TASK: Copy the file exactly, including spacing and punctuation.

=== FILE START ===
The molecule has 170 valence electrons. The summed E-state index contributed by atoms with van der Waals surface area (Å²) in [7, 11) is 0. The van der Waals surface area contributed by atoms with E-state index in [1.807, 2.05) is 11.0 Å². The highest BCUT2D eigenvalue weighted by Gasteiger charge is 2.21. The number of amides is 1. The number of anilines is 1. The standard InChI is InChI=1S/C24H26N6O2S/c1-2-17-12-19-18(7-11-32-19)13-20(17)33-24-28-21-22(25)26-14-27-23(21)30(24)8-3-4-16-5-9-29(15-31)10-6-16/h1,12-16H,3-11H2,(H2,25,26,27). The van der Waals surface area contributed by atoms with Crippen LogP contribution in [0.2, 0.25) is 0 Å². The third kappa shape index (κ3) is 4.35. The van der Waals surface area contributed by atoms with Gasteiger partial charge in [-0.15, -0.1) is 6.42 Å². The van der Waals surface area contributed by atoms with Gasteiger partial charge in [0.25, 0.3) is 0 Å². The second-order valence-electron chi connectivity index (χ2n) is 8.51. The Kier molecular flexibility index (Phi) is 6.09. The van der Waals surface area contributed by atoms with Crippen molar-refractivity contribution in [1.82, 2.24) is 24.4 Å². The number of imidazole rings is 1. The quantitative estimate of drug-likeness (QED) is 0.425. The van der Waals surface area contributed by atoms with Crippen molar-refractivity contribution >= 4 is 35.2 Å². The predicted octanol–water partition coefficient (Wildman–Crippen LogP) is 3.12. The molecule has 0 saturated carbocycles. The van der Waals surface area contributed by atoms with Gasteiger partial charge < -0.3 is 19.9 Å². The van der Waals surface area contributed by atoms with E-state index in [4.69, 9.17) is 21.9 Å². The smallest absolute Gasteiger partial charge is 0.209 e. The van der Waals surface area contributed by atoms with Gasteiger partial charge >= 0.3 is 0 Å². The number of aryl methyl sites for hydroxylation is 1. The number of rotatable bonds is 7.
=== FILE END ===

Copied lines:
The molecule has 170 valence electrons. The summed E-state index contributed by atoms with van der Waals surface area (Å²) in [7, 11) is 0. The van der Waals surface area contributed by atoms with E-state index in [1.807, 2.05) is 11.0 Å². The highest BCUT2D eigenvalue weighted by Gasteiger charge is 2.21. The number of amides is 1. The number of anilines is 1. The standard InChI is InChI=1S/C24H26N6O2S/c1-2-17-12-19-18(7-11-32-19)13-20(17)33-24-28-21-22(25)26-14-27-23(21)30(24)8-3-4-16-5-9-29(15-31)10-6-16/h1,12-16H,3-11H2,(H2,25,26,27). The van der Waals surface area contributed by atoms with Crippen LogP contribution in [0.2, 0.25) is 0 Å². The third kappa shape index (κ3) is 4.35. The van der Waals surface area contributed by atoms with Gasteiger partial charge in [-0.15, -0.1) is 6.42 Å². The van der Waals surface area contributed by atoms with Gasteiger partial charge in [0.25, 0.3) is 0 Å². The second-order valence-electron chi connectivity index (χ2n) is 8.51. The Kier molecular flexibility index (Phi) is 6.09. The van der Waals surface area contributed by atoms with Crippen molar-refractivity contribution in [1.82, 2.24) is 24.4 Å². The number of imidazole rings is 1. The quantitative estimate of drug-likeness (QED) is 0.425. The van der Waals surface area contributed by atoms with Crippen molar-refractivity contribution >= 4 is 35.2 Å². The predicted octanol–water partition coefficient (Wildman–Crippen LogP) is 3.12. The molecule has 0 saturated carbocycles. The van der Waals surface area contributed by atoms with Gasteiger partial charge < -0.3 is 19.9 Å². The van der Waals surface area contributed by atoms with E-state index in [4.69, 9.17) is 21.9 Å². The smallest absolute Gasteiger partial charge is 0.209 e. The van der Waals surface area contributed by atoms with Gasteiger partial charge >= 0.3 is 0 Å². The number of aryl methyl sites for hydroxylation is 1. The number of rotatable bonds is 7.